IMTT purchased the 288-acre Exxon Bayonne site in April 1993 that is now part of its overall complex. The state has a pending lawsuit against ExxonMobil for natural resource damages resulting from its operations. Under DEP oversight, ExxonMobil remains obligated to clean up contamination at its former Bayonne facility.

"IMTT recognizes the importance of collaboration with the state of New Jersey in addressing historic damages to the environment and feels the subsequent settlement will benefit both current and future generations of Bayonne residents," said James J. Coleman Jr., IMTT Chairman of the Board.

Portions of the IMTT complex separate from the former Exxon site are contaminated with petroleum products from more than 100 years of petrochemical operations. In these areas, IMTT will conduct immediate remedial measures for areas of free and residual product, particularly in areas with migration pathways to sensitive waterways. A permanent cleanup plan will be implemented following completion of the interim measures.

"This modest but important natural resource damage settlement with IMTT will send a message that polluters, not the public, should pay to return our commonly held public trust resources to the condition they were before they were polluted, and to compensate the public - the owners and beneficiaries of the natural resources of the Kill Van Kull, Arthur Kill, and Newark Bay - for the lost use of these waterways," said Baykeeper Andrew Willner. "We look forward to working with the Department and Bayonne in implementing these important projects."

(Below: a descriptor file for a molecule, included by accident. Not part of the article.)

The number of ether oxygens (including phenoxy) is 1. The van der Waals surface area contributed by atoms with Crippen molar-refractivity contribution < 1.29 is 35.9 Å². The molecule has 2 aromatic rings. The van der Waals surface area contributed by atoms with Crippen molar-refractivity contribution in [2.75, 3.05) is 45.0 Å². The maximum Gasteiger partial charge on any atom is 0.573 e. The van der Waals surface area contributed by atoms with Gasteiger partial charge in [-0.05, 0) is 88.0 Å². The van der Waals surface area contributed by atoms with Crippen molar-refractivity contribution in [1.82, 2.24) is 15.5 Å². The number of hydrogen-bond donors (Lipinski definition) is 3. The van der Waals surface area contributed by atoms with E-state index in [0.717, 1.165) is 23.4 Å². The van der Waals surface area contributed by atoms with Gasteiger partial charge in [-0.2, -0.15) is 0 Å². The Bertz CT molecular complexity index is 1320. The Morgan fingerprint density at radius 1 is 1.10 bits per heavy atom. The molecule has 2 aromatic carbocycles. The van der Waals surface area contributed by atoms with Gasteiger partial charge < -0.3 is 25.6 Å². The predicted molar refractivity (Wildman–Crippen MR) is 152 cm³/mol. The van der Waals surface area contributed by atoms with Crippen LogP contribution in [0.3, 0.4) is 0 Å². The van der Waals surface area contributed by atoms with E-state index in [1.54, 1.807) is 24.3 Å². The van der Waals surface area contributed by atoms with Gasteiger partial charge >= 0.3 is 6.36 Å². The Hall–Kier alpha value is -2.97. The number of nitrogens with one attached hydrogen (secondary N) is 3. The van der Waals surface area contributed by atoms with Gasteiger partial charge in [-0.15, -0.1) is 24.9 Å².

Natural resource damage program background

DEP and the Attorney General's Office have collected $29.4 million in settlements for natural resource damages since 2002 involving 267 cases. The state is working with 94 additional parties representing about 850 sites that seek to voluntarily resolve their liability for natural resource damages.

DEP uses money from natural resource damage settlements from contaminated sites and oil spills for restoration projects and land purchases in the same watershed or general area of where the injuries occurred. Examples of restoration include wetland creation/enhancement, non-point pollution control projects, purchase of aquifer recharge areas, research for restoration of endangered species, and public education projects.

DEP assesses natural resource damages to compensate the residents of New Jersey for injuries to natural resources that are held in the public trust. Injuries can include both ecological injuries such as damage to wetlands, wildlife, ground water or surface water as well as public use injuries such as the closure of a waterway to fishing, a beach to swimming or an aquifer to use as a drinking water supply. New Jersey's Spill Compensation and Control Act holds any entity that has discharged hazardous substances onto the land or into the waters of the state liable for cleanup and removal costs, as well as the cost of restoring or replacing natural resources injured by the discharge.